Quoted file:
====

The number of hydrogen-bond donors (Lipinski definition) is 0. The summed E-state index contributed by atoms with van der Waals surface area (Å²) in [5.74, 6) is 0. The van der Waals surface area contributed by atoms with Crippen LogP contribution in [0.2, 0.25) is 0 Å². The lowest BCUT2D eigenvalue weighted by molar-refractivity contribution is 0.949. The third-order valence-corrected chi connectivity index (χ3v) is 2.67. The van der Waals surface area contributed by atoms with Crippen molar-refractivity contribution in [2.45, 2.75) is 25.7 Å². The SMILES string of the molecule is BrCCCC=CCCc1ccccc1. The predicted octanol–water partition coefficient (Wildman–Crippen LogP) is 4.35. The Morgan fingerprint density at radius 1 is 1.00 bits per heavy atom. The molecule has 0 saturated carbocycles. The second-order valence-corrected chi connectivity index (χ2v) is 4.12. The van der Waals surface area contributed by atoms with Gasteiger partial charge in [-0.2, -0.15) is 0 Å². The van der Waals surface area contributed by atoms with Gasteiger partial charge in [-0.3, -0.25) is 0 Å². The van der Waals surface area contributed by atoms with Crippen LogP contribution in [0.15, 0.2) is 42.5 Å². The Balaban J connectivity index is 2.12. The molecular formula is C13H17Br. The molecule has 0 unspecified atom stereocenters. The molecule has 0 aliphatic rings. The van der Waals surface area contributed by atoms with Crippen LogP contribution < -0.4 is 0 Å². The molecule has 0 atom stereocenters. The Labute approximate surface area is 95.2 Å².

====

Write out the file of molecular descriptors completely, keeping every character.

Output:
The number of hydrogen-bond donors (Lipinski definition) is 0. The summed E-state index contributed by atoms with van der Waals surface area (Å²) in [5.74, 6) is 0. The van der Waals surface area contributed by atoms with Crippen LogP contribution in [0.2, 0.25) is 0 Å². The lowest BCUT2D eigenvalue weighted by molar-refractivity contribution is 0.949. The third-order valence-corrected chi connectivity index (χ3v) is 2.67. The van der Waals surface area contributed by atoms with Crippen molar-refractivity contribution in [2.45, 2.75) is 25.7 Å². The SMILES string of the molecule is BrCCCC=CCCc1ccccc1. The predicted octanol–water partition coefficient (Wildman–Crippen LogP) is 4.35. The Morgan fingerprint density at radius 1 is 1.00 bits per heavy atom. The molecule has 0 saturated carbocycles. The second-order valence-corrected chi connectivity index (χ2v) is 4.12. The van der Waals surface area contributed by atoms with Gasteiger partial charge in [-0.2, -0.15) is 0 Å². The van der Waals surface area contributed by atoms with Gasteiger partial charge in [-0.3, -0.25) is 0 Å². The van der Waals surface area contributed by atoms with Crippen LogP contribution in [0.15, 0.2) is 42.5 Å². The Balaban J connectivity index is 2.12. The molecular formula is C13H17Br. The molecule has 0 unspecified atom stereocenters. The molecule has 0 aliphatic rings. The van der Waals surface area contributed by atoms with Crippen LogP contribution < -0.4 is 0 Å². The molecule has 0 atom stereocenters. The Labute approximate surface area is 95.2 Å².